Mitt Romney

Eileen McNamara wonders why anyone is shocked by Mitt Romney's latest private comments when he has been saying the same thing in public all along.(AP File Photo)

Spare me the shock. Anyone stunned to learn that Mitt Romney is contemptuous of the poor, oblivious to the struggles of ordinary people and clueless about international affairs has just not been paying attention.

That the former governor of Massachusetts and the increasingly out-of-touch Republican Party consider Americans (specifically 47 percent of Americans) who receive any government benefits “entitled” slackers invested in their self-image as “victims” is not news. It is the heart of the GOP’s “We Built It” campaign, the conceit that those who make it in America do so entirely under their own steam. (Having a father who was president of American Motors before he was governor of Michigan apparently had nothing to do with Romney’s opportunities in life.)

The videotaped candor Romney displayed at a $50,000-per-plate fundraiser in Boca Raton, Florida last May mirrors remarks he has been making on the campaign trail all year.

Wealth does not disqualify a candidate for public office; willful ignorance of the world beyond his country club set does.

Remember the TV appearance last January when he told a CNN interviewer, “I’m not concerned about the very poor. We have a safety net there,” a reference to federally funded social programs that, in their deficit-cutting zeal, Romney and Paul Ryan have vowed to slash if elected?

Remember his response last February to an Associated Press reporter who asked whether he followed NASCAR? “Not as closely as some of the most ardent fans,” he said. “But I have some great friends who are NASCAR team owners.”

Remember his appearance in Detroit the same month when he told an audience in a city with the highest poverty rate of any major U.S. city that “Ann drives a couple of Cadillacs, actually.”?

Remember the town meeting last March in a Youngstown, Ohio assembly plant when a high school senior asked how, in the face of escalating tuition, he could afford a college education?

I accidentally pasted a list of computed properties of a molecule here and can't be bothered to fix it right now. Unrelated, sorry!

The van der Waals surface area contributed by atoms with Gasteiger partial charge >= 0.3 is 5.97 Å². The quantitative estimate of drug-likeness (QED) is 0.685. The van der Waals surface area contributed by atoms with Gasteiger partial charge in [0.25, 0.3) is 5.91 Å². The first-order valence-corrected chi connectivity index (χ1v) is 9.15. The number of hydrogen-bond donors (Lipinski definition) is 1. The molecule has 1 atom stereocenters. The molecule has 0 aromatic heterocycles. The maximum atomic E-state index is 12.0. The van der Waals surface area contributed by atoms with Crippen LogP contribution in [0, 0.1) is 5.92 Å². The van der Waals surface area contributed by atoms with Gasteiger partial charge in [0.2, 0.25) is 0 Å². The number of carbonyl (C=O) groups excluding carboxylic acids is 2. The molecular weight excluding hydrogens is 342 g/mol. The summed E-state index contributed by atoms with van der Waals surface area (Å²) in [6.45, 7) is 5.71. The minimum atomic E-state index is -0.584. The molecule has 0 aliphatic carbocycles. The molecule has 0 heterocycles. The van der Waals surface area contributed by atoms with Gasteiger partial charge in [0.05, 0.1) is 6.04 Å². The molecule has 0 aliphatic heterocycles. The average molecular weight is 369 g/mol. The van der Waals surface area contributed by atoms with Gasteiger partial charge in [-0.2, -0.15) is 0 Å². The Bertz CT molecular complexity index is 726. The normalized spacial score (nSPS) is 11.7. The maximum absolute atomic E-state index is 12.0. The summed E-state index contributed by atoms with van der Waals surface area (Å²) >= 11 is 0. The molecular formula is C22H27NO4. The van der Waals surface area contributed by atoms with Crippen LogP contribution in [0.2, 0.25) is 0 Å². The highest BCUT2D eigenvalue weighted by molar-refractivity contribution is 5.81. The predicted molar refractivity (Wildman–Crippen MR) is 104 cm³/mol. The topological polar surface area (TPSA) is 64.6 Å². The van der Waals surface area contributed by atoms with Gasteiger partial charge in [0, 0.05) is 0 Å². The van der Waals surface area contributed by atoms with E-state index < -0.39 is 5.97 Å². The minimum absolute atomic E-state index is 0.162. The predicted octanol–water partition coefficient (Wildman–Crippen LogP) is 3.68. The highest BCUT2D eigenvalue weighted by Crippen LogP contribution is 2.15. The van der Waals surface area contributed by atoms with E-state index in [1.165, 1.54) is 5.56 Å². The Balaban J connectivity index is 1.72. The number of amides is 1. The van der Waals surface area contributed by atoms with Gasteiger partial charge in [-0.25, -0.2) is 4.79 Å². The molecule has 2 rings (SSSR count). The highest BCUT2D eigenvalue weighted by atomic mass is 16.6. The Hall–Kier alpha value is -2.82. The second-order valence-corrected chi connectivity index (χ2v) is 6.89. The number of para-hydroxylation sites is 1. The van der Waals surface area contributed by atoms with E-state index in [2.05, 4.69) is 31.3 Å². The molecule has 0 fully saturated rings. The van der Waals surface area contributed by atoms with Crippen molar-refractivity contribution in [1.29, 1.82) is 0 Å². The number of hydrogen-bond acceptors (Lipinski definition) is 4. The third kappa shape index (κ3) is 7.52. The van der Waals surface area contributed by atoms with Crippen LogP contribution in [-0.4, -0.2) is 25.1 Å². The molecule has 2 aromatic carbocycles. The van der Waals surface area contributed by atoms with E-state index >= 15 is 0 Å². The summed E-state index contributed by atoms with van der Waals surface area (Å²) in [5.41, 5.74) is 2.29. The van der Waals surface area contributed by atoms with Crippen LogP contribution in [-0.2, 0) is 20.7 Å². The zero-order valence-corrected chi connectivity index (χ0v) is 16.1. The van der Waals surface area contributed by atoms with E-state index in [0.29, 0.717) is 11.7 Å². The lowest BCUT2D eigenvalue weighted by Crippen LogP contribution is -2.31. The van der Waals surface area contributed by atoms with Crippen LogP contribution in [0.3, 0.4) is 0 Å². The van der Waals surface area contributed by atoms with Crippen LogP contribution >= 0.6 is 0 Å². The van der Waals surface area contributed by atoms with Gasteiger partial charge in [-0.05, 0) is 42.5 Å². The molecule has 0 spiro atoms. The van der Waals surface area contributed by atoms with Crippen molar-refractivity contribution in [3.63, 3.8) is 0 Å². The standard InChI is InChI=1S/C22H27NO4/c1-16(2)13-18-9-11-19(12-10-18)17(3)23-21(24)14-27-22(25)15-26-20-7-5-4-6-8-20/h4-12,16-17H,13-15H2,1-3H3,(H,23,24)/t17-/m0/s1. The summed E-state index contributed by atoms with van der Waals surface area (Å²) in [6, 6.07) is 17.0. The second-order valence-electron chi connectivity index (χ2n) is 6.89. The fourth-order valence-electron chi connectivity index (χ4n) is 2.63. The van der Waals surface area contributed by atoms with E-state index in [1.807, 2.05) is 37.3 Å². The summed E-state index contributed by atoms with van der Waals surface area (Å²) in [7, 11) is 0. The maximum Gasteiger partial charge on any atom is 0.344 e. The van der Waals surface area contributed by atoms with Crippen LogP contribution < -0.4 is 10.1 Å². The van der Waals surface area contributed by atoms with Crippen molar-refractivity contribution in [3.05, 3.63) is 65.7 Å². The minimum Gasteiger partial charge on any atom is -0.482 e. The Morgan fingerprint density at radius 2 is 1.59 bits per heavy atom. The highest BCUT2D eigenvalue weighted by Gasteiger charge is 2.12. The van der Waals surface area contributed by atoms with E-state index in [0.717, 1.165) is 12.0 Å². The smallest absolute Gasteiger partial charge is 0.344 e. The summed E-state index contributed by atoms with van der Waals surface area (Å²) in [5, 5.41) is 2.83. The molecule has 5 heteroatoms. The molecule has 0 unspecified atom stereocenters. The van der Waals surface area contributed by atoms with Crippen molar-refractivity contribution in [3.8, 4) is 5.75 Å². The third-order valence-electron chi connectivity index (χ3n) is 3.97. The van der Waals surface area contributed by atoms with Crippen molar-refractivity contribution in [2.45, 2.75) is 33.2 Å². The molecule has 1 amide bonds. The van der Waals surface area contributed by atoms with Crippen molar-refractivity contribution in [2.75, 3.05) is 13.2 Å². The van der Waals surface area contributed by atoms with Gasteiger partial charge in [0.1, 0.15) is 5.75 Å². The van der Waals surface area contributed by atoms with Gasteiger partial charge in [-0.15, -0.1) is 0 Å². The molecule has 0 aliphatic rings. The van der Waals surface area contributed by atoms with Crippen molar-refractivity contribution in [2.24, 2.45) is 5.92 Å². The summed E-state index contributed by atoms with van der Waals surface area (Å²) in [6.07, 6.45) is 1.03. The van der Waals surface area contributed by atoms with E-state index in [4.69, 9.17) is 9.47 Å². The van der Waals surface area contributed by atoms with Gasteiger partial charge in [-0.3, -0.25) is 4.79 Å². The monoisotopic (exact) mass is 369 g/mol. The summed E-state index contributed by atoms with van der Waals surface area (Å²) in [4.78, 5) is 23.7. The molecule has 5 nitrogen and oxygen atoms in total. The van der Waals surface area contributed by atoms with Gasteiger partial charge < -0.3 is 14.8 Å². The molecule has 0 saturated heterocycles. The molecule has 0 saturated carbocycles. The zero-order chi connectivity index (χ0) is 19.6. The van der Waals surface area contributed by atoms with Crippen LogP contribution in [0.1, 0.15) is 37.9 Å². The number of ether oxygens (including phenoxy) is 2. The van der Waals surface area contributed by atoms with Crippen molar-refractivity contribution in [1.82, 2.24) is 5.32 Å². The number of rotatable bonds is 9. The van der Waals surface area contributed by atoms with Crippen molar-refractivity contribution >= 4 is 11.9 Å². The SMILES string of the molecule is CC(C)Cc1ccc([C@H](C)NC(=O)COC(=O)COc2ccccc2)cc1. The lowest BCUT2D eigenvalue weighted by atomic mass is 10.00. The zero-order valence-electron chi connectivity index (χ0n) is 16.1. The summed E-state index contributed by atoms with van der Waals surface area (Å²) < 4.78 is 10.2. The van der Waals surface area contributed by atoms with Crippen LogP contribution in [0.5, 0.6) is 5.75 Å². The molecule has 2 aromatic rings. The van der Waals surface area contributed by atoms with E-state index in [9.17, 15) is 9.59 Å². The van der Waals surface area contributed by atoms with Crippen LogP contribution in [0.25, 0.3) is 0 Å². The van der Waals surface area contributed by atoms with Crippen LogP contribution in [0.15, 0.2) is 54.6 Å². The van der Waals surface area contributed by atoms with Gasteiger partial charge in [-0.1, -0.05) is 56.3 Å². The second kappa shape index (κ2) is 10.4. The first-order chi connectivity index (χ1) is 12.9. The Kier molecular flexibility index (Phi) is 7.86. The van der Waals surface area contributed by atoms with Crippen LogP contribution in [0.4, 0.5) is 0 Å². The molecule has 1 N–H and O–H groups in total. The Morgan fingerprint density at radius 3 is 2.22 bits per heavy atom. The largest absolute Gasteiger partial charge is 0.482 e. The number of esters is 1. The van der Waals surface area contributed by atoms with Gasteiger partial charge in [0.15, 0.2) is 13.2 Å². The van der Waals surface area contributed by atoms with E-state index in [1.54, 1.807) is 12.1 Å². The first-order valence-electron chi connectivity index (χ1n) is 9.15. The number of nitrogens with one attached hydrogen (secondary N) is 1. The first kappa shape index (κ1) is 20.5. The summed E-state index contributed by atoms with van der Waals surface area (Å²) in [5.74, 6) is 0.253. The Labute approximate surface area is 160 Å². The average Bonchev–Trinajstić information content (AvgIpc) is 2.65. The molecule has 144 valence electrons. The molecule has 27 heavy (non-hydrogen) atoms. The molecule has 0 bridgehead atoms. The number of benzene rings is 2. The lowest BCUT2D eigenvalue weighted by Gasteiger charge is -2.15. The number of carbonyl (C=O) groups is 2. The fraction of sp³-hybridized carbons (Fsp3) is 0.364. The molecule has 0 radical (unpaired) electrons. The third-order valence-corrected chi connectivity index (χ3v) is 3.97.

“It would be popular for me to stand up and say I’m going to give you government money to pay for your college, but I’m not going to promise that. Don’t just go to one that has the highest price,” said the man with two Harvard graduate degrees. “Go to one that has a little lower price where you can get a good education. And hopefully you’ll find that. And don’t expect the government to forgive the debt that you take on.”

Remember his appearance last April in Westerville, Ohio when he told students at Otterbein University that they should emulate the entrepreneurial spirit of Jimmy John, who borrowed $20,000 from his dad to open Jimmy John’s Gourmet Sandwiches?

“Take, take a shot. Go for it. Take a risk. Get the education. Borrow money if you have to from your parents. Start a business,” he exhorted students, obtusely unaware that not everyone’s parents have a spare $20,000 to lend.

These were not the gaffes of a tone-deaf presidential candidate, exploited by a headline-seeking press corps. These were not evidence of a tin ear. These were an honest reflection of Romney’s limited life experience, a narrowness of perspective and exposure that he has shown no interest in broadening across 65 years and two national campaigns.

Wealth does not disqualify a candidate for public office; willful ignorance of the world beyond his country club set does. The late Senator Edward M. Kennedy could hardly have had a more privileged upbringing but he spent 47 years in the United States Senate educating himself about those born in less favored circumstances, here and abroad.